For those of you who have managers that prefer to be in the majority and who have been resisting the call of corporate social responsibility and sustainability, you have some new data on your side. A new report from KPMG International, "Corporate Sustainability: A progress report," shows that only 14 percent of U.S. companies are ignoring it. Fully 55 percent of the U.S. executives who responded to KPMG said they worked for companies with a program in place, another 12 percent are with businesses that are working on a strategy, and 19 percent are just beginning to develop a plan.
U.S. companies are still a bit behind their European peers in this regard, the data shows: More than 62 percent of European executives report that the companies they work for have a formal sustainability program.
The three biggest motivators for sustainability in the United States and abroad have been brand considerations (37 percent) and regulatory or legal compliance (35 percent), and reducing costs (34 percent), the research shows. The biggest roadblock: How to collect reasonable sustainability metrics, analyze and report this data.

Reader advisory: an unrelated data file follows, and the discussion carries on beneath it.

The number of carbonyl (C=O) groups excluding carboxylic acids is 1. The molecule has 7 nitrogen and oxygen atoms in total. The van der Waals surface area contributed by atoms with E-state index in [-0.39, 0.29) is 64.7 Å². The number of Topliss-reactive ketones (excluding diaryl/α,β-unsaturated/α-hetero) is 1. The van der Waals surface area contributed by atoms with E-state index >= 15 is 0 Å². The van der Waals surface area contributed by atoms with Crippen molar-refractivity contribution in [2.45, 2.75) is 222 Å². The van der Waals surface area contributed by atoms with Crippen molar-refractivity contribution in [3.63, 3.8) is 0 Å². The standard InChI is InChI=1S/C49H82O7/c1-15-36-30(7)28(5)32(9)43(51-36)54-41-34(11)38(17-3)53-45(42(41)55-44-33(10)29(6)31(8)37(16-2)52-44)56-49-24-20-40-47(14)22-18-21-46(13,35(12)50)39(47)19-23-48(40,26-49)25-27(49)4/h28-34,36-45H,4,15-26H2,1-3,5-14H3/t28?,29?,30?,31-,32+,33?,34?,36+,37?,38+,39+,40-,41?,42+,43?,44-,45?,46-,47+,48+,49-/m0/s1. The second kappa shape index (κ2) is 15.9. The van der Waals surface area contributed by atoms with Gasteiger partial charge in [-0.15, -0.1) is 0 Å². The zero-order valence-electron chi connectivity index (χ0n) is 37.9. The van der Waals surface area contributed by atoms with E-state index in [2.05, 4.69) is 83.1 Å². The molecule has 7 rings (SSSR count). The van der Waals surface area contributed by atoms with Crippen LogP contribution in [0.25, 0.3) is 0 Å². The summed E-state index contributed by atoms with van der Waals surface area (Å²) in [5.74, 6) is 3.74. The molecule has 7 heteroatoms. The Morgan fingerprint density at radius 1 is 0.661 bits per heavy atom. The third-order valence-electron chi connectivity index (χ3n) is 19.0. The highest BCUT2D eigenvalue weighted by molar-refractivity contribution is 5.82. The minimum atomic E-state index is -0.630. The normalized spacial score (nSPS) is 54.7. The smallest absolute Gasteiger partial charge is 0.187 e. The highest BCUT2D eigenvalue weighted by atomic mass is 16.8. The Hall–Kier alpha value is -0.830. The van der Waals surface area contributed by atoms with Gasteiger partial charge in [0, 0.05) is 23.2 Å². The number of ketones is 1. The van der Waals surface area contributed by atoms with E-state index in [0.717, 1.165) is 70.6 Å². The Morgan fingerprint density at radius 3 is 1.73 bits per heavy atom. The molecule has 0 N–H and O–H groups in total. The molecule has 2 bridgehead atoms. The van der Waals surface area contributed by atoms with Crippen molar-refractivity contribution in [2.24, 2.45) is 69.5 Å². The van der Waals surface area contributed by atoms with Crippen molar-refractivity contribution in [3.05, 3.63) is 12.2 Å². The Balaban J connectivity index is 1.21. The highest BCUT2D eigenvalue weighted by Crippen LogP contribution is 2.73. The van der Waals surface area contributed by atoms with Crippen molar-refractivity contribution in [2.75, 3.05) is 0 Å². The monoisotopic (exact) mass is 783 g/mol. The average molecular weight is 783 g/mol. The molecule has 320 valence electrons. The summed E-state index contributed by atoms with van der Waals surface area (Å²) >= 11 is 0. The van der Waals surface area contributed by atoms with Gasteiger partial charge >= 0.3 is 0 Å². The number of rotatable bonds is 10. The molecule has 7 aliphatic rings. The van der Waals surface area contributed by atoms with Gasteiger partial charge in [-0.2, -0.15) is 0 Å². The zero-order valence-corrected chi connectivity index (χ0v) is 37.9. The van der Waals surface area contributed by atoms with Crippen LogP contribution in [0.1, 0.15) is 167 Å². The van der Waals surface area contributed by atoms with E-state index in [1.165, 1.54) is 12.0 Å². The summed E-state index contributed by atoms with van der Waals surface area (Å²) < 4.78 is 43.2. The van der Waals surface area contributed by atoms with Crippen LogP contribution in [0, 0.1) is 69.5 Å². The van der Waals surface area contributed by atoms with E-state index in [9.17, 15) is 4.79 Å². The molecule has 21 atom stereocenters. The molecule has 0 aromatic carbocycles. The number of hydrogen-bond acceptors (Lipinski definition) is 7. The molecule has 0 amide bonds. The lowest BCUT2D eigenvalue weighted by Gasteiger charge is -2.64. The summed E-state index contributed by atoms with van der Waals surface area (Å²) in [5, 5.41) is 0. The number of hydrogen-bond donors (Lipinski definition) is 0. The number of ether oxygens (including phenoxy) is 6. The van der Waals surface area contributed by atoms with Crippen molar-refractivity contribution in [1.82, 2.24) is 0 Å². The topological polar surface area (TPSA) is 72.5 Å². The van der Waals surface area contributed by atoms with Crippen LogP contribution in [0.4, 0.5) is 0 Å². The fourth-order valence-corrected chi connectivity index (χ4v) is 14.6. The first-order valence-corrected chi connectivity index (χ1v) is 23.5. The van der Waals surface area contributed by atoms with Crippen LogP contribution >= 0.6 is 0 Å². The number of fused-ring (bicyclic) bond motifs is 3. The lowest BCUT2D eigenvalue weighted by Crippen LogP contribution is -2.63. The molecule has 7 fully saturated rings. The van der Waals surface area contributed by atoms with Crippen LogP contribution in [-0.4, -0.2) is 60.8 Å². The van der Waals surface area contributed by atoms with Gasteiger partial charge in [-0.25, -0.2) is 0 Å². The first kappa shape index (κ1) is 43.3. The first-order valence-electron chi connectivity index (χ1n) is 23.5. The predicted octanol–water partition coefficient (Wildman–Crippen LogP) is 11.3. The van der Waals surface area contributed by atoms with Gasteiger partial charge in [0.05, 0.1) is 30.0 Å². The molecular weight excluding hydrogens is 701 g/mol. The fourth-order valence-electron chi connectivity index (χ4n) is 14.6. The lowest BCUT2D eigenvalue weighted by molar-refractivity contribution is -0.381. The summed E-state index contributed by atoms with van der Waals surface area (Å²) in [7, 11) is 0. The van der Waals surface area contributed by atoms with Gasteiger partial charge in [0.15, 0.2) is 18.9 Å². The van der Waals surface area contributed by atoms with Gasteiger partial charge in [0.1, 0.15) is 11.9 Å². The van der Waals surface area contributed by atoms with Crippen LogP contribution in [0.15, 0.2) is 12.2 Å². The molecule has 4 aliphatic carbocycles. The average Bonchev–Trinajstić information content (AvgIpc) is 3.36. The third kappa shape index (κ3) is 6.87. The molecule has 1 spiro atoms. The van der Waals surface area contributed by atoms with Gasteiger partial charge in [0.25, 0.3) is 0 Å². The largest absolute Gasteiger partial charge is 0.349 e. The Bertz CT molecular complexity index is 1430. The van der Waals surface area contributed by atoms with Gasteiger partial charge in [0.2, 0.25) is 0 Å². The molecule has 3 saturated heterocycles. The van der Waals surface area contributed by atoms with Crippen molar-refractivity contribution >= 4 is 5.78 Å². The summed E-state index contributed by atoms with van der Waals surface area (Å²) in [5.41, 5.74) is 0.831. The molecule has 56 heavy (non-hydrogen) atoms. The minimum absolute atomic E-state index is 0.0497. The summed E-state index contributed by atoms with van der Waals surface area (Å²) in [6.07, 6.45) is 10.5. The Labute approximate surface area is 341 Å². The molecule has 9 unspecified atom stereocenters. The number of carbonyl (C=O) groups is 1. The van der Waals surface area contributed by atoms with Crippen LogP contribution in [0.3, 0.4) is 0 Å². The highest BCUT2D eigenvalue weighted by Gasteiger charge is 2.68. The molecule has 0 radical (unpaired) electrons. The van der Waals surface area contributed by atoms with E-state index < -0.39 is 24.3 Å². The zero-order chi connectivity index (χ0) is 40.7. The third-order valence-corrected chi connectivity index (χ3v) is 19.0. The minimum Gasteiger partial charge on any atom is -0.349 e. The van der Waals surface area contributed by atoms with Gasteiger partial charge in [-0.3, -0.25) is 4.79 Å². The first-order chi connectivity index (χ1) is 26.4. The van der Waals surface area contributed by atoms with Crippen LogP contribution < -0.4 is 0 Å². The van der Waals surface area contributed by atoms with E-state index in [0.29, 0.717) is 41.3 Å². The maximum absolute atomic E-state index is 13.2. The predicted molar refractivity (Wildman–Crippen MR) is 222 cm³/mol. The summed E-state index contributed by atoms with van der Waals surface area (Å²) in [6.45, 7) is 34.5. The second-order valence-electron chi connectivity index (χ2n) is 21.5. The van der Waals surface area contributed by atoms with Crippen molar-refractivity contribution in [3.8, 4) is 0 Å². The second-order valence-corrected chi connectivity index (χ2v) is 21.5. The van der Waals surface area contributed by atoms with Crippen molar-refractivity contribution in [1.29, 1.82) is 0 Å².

Said John Hickox, lead on KPMG's Climate Change & Sustainability practice in the Americas:
"Leading companies that have embedded sustainability programming and reporting into their processes and culture are finding ways to leverage their investment to cut costs, and meet regulatory and customer expectations. It is all about believing in the transformative benefits that thinking differently can bring to a company its culture and its bottom-line results."
Another tough thing for sustainability managers to overcome internally, the data shows, is a focus on short-term financial results.
Personally speaking, I love that a majority of companies apparently are thinking about this. I don't like the fact that regulatory concerns remain such a big motivator however. I worry that our environmental policy loses its bits that some businesses will back off their interest in sustainability, even though it has such clear long-term benefits.
This post was originally published on Smartplanet.com